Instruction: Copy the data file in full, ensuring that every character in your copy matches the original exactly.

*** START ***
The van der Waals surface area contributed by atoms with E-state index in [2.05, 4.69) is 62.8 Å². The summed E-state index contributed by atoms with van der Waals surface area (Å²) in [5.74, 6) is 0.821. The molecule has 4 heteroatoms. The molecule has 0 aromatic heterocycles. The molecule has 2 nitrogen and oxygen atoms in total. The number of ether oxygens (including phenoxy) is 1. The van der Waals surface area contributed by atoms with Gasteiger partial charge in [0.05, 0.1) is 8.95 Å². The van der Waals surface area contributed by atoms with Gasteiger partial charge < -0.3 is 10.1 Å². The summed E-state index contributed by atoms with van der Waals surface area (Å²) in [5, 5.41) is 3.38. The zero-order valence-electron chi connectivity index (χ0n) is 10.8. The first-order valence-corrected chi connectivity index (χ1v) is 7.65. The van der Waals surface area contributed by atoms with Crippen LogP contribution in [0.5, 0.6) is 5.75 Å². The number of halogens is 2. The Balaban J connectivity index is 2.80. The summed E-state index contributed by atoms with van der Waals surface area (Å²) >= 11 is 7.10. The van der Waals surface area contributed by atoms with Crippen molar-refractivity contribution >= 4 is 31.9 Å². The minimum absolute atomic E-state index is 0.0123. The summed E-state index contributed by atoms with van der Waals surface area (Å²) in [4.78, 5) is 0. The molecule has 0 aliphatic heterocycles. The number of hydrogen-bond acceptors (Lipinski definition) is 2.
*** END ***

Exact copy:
The van der Waals surface area contributed by atoms with E-state index in [2.05, 4.69) is 62.8 Å². The summed E-state index contributed by atoms with van der Waals surface area (Å²) in [5.74, 6) is 0.821. The molecule has 4 heteroatoms. The molecule has 0 aromatic heterocycles. The molecule has 2 nitrogen and oxygen atoms in total. The number of ether oxygens (including phenoxy) is 1. The van der Waals surface area contributed by atoms with Gasteiger partial charge in [0.05, 0.1) is 8.95 Å². The van der Waals surface area contributed by atoms with Gasteiger partial charge < -0.3 is 10.1 Å². The summed E-state index contributed by atoms with van der Waals surface area (Å²) in [5, 5.41) is 3.38. The zero-order valence-electron chi connectivity index (χ0n) is 10.8. The first-order valence-corrected chi connectivity index (χ1v) is 7.65. The van der Waals surface area contributed by atoms with Crippen LogP contribution in [0.5, 0.6) is 5.75 Å². The number of halogens is 2. The Balaban J connectivity index is 2.80. The summed E-state index contributed by atoms with van der Waals surface area (Å²) >= 11 is 7.10. The van der Waals surface area contributed by atoms with Crippen molar-refractivity contribution >= 4 is 31.9 Å². The minimum absolute atomic E-state index is 0.0123. The summed E-state index contributed by atoms with van der Waals surface area (Å²) in [4.78, 5) is 0. The molecule has 0 aliphatic heterocycles. The number of hydrogen-bond acceptors (Lipinski definition) is 2.